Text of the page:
The first movement was impassioned indeed. Levit played it in a fury, missing notes here and there. He was marvelously uncareful. The second movement was a holy piece in D-flat major. Levit observed the pulse, which was crucial. He played with strictness, but a velvet strictness, if you will—a songful strictness. The transition to the third movement was alarming. What I mean is, it served as an alarm. It made your hair stand on end. And the third movement itself was all intensity: bristling intensity. The coda was practically terrifying. It would have made you think of a Romantic image of Beethoven, stormy-faced.
When the music was over, Levit slumped back in his chair. Then he got up, walked over to his video recorder, and matter-of-factly turned it off.
There was also a good amount of Schubert, at 7 o’clock. Levit played, for example, the Sonata in B flat, D. 960. This is maybe the most beloved piano piece Schubert ever wrote, for good reason. Levit taught me something about it, which is odd: like many others, I have lived with this sonata for a very long time. Readers may remember that four pianists played D. 960 in New York in the space of two weeks. Or was it ten days? And five pianists? At any rate, they can’t leave this sonata alone.
From Levit, the first two movements had their profundity, their beauty, their sublimity. But then something happened. Levit took off like a shot. The Scherzo was livelier, brighter, and faster than ever. It was a dancing, foot-stomping celebration. The final movement was similar. It was driving, visceral, almost aggressive. Joyfully aggressive, or zestily joyful. At the end, Levit grinned and pumped his fist.
So, what did he teach me? I think that pianists try to hang on to the profundity after the first two movements. I think they try to impose a certain profundity on the second two—in order to get the second two movements to match the first two. In Levit’s view, the third movement is a sharp departure from the first two. Schubert’s mood swings—really swings—and a pianist must swing with it. I think this is right.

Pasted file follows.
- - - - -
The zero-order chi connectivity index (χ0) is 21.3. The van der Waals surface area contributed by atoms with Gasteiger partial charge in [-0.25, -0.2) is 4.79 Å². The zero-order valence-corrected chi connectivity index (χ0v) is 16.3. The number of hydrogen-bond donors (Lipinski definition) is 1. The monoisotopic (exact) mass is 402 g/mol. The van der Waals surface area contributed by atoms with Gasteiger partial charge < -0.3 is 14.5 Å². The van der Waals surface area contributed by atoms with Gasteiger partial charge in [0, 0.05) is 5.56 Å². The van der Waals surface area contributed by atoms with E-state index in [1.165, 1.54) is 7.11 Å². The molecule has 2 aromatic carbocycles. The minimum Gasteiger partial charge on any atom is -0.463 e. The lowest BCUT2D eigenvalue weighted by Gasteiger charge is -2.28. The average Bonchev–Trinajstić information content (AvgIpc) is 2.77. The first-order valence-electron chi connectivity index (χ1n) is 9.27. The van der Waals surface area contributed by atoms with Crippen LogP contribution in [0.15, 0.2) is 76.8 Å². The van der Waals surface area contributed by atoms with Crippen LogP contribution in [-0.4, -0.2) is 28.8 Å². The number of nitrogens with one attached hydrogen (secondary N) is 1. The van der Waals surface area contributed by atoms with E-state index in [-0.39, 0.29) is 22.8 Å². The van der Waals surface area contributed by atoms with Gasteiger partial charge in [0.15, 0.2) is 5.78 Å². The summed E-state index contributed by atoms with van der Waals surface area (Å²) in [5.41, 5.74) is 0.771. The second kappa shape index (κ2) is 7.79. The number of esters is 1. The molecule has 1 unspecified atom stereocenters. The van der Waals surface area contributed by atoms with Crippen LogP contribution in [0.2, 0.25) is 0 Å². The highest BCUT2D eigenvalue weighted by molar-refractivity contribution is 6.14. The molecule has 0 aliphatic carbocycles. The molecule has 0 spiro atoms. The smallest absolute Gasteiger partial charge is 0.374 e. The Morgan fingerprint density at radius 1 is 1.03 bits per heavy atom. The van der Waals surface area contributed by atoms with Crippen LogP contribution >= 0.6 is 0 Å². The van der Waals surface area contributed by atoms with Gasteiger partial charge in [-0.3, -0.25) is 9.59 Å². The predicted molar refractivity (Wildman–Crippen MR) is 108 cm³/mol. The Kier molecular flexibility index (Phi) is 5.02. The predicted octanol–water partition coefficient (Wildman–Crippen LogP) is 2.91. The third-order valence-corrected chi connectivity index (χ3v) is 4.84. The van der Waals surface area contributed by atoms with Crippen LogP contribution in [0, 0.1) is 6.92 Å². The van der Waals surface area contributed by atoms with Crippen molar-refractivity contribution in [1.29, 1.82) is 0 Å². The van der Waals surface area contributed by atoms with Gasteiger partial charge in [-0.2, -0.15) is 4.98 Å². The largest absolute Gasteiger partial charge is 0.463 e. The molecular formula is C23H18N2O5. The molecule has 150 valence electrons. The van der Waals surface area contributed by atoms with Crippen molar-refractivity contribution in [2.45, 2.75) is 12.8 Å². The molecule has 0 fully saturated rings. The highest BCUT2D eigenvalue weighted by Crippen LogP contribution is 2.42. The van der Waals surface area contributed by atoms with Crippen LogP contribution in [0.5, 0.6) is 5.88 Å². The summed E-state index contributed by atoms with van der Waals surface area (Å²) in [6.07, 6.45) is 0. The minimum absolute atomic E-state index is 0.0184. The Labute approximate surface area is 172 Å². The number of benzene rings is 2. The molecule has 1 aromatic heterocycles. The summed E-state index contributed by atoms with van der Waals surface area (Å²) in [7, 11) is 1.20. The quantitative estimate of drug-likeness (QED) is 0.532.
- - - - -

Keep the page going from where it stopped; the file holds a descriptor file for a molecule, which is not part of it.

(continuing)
I also think a similar thing applies to another B-flat piece: Brahms’s Piano Concerto No. 2, Op. 83. Pianists, conductors, and orchestras often try to make the closing rondo “go with” the preceding three movements (which are profound, transcendent, and very, very moving). Doesn’t work. The rondo is just merry, like a lighthearted reward for the drama we have been through.
One evening, Igor Levit played Mahler. Mahler, who wrote essentially no piano music? What Levit played was a transcription of the Tenth Symphony, i.e., a transcription of the one movement that Mahler left complete, as he was working on the Tenth. The transcription is by Ronald Stevenson, “one of my great heroes,” said Levit. Stevenson was a Scottish composer, pianist, and writer who lived from 1928 to 2015. In Levit’s hands, this music was spooky, otherworldly—apocalyptic. I thought of Vers la flamme, the piano piece by Scriabin. It was written in the same period: 1914. (Mahler worked on his Tenth Symphony in the summer of 1910, and died the next May.)
When he was finished, Levit held his face in his hands for a long while. (Is this permissible, in the time of corona?) Then he got up to turn his recorder off.
Move, now, to St. Petersburg—not Florida, but Russia. Maxim Vengerov, the great violinist, hosted a concert with two of his friends. But I should not say that he hosted it. He led it, being the marquee name. The concert took place in the home of Peter Laul, a pianist. Laul sat down at his Bechstein (confirming that non-Steinway pianos exist). Vengerov stood in front of bookcases, which, in addition to books, contained what I assume are Laul-family photos. A cellist was along for part of the concert: Boris Andrianov.
“I called them, and they kindly agreed to make music,” Vengerov said to the camera. “I am very grateful that in these unprecedented times we still have music.” Laul made a statement of his own, touchingly awkward. It went something like this: “Even a week ago, I could not have imagined that I would ever have a concert like this in my home, being broadcast all over the world, with great musicians such as Maxim and Boris. We see that this virus situation brings some benefits, but this is difficult for me to describe.”